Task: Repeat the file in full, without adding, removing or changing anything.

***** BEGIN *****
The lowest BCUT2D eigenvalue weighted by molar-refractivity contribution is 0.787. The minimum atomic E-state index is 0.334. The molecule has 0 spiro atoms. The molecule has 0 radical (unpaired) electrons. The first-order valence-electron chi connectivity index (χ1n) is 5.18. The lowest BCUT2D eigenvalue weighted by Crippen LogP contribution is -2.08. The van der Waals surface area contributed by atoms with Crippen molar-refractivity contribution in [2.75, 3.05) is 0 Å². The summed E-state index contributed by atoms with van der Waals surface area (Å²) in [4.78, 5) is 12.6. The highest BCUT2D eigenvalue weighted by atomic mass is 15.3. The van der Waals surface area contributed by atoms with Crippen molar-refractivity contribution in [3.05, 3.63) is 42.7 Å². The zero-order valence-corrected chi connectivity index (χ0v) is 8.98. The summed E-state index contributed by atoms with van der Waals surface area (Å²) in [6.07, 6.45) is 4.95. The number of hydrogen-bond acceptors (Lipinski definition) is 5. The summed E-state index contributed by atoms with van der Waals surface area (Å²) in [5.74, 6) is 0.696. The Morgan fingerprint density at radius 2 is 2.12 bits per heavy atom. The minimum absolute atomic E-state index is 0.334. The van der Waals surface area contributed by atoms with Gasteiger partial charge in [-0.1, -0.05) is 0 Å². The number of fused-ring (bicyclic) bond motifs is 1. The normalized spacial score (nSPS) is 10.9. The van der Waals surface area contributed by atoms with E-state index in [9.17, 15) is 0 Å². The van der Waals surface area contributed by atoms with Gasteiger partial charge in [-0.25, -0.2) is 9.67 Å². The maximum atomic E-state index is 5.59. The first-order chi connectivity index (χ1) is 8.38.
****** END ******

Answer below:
The lowest BCUT2D eigenvalue weighted by molar-refractivity contribution is 0.787. The minimum atomic E-state index is 0.334. The molecule has 0 spiro atoms. The molecule has 0 radical (unpaired) electrons. The first-order valence-electron chi connectivity index (χ1n) is 5.18. The lowest BCUT2D eigenvalue weighted by Crippen LogP contribution is -2.08. The van der Waals surface area contributed by atoms with Crippen molar-refractivity contribution in [2.75, 3.05) is 0 Å². The summed E-state index contributed by atoms with van der Waals surface area (Å²) in [4.78, 5) is 12.6. The highest BCUT2D eigenvalue weighted by atomic mass is 15.3. The van der Waals surface area contributed by atoms with Crippen molar-refractivity contribution in [3.05, 3.63) is 42.7 Å². The zero-order valence-corrected chi connectivity index (χ0v) is 8.98. The summed E-state index contributed by atoms with van der Waals surface area (Å²) in [6.07, 6.45) is 4.95. The number of hydrogen-bond acceptors (Lipinski definition) is 5. The summed E-state index contributed by atoms with van der Waals surface area (Å²) in [5.74, 6) is 0.696. The Morgan fingerprint density at radius 2 is 2.12 bits per heavy atom. The minimum absolute atomic E-state index is 0.334. The van der Waals surface area contributed by atoms with Gasteiger partial charge in [-0.1, -0.05) is 0 Å². The number of fused-ring (bicyclic) bond motifs is 1. The normalized spacial score (nSPS) is 10.9. The van der Waals surface area contributed by atoms with E-state index in [9.17, 15) is 0 Å². The van der Waals surface area contributed by atoms with Gasteiger partial charge in [-0.25, -0.2) is 9.67 Å². The maximum atomic E-state index is 5.59. The first-order chi connectivity index (χ1) is 8.38.